Monday, July 11, 2016

Visions of Confluence: The Pokey Bits

Most games have rules of one kind or another to cover hazardous terrain, that type of terrain that impedes movement and/or causes damage. For me, this has typically been the more difficult to create, as there are only so many options out there. Pools of Lava or some other caustic substance, holes or crevices, or barbed wire fences and sharp rocks. I’ve never really like examples I’ve seen of any of these, so up until now I’ve steered away from hazardous terrain on my boards.

For the Confluence project, however, I had a chance to try something new. Cactus patches. I’ve seen these done before many ways, but I wanted to apply the same mentality to creating hazardous terrain to the way I created the rest of my terrain. For my hazardous terrain, I chose Pegasus Hobbies Cactus models. These come in 2 different sets and if you pick them both up, you will have enough for all of the patches I’ve created as well as a large surplus for other terrain pieces or bases or what have you.

While I’ve seen these cacti used straight out of the box and they do work that way, I wanted to make sure they fit the rest of the tables and looked really good. To that end, I mounted clusters of cacti on thin plasticard bases taking care to make them as random and natural looking as possible. This worked well because cacti typically grow in clusters and clumps. I went on to add some of my usual fine mix of sand and then added some small stones and a few larger ones. In addition to the bases I made for the cacti, I made several more without cacti that I would use for other ground cover such as refuse, building material or smaller plant life.

Anyway, then it was time to paint the cacti. I decided to save some time and get a nice subtle look that I’d use my brand new Patriot 105 Extreme. I just recently received the airbrush, so I needed some practice in order to dial it in and the cacti would be the perfect opportunity.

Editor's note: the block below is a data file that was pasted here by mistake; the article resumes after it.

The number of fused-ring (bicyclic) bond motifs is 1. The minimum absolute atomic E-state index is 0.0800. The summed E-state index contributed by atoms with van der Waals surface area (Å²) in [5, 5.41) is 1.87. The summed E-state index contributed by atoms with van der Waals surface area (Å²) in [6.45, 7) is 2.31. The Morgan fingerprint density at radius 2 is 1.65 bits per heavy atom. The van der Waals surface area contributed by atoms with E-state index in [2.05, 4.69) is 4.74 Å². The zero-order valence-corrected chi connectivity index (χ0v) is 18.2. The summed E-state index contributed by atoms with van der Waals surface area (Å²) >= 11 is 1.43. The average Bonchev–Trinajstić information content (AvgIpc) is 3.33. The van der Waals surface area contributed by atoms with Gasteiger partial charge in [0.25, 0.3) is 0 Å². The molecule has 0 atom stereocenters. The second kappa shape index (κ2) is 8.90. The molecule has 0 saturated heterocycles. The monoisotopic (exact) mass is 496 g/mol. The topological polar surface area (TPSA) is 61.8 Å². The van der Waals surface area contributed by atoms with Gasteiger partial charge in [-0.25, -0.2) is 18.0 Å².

The Pegasus sets come with two varieties of cacti and I opted to keep the varieties together and to paint them differently. For the longer, thinner cacti (these are typically known as San Pedro Cactus) I opted for a deeper and more cool green color scheme. For them, I undercoated black and them basecoated with Vallejo Model Air Olive Drab. From there, I added a highlight of VMA Field Green and then did a final highlight with a 50/50 mix of Field Green and Pale Green. To make them really pop, I then airbrushed a thin wash of Secret Weapon Amethyst Wash. This settled into the depths of the cactus patches and really made them look good.

Of course the other variety of cacti I had were the more traditional prickly pears. For these, I wanted something a little brighter and more green. I started then with a basecoat of VMA Medium Green and highlighted with Field Green and then Pale Green. To add just a bit of yellow and warmth, I also added a bit of Green Zinc Chromate to a final highlight. Again, I toned them down just a bit with an Amethyst wash, though I mixed this with Ruby to keep it warmer.

Finally, I took out the brushes and basecoated the ground, first in black and then steadily highlighting up to the soil mix I’ve been using for the rest of the table.

The final product is striking and I’m really looking forward to using my Belles to lure a whole